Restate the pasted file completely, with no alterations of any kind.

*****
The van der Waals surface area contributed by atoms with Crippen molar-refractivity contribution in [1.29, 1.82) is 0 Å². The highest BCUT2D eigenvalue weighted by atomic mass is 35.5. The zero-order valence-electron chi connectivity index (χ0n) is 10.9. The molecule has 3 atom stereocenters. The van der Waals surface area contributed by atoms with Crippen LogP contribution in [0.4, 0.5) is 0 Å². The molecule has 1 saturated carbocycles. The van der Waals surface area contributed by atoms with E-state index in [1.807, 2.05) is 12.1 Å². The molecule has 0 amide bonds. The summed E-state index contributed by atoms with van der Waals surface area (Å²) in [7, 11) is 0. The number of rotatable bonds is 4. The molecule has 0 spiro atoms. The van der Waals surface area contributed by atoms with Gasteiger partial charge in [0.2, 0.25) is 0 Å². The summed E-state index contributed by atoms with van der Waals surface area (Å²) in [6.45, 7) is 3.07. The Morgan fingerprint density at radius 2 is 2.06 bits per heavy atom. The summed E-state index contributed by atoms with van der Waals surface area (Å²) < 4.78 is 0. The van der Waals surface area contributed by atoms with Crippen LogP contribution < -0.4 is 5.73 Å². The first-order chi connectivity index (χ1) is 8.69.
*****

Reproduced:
The van der Waals surface area contributed by atoms with Crippen molar-refractivity contribution in [1.29, 1.82) is 0 Å². The highest BCUT2D eigenvalue weighted by atomic mass is 35.5. The zero-order valence-electron chi connectivity index (χ0n) is 10.9. The molecule has 3 atom stereocenters. The van der Waals surface area contributed by atoms with Crippen LogP contribution in [0.4, 0.5) is 0 Å². The molecule has 1 saturated carbocycles. The van der Waals surface area contributed by atoms with E-state index in [1.807, 2.05) is 12.1 Å². The molecule has 0 amide bonds. The summed E-state index contributed by atoms with van der Waals surface area (Å²) in [7, 11) is 0. The number of rotatable bonds is 4. The molecule has 0 spiro atoms. The van der Waals surface area contributed by atoms with Gasteiger partial charge in [0.2, 0.25) is 0 Å². The summed E-state index contributed by atoms with van der Waals surface area (Å²) in [6.45, 7) is 3.07. The Morgan fingerprint density at radius 2 is 2.06 bits per heavy atom. The summed E-state index contributed by atoms with van der Waals surface area (Å²) < 4.78 is 0. The van der Waals surface area contributed by atoms with Crippen LogP contribution < -0.4 is 5.73 Å². The first-order chi connectivity index (χ1) is 8.69.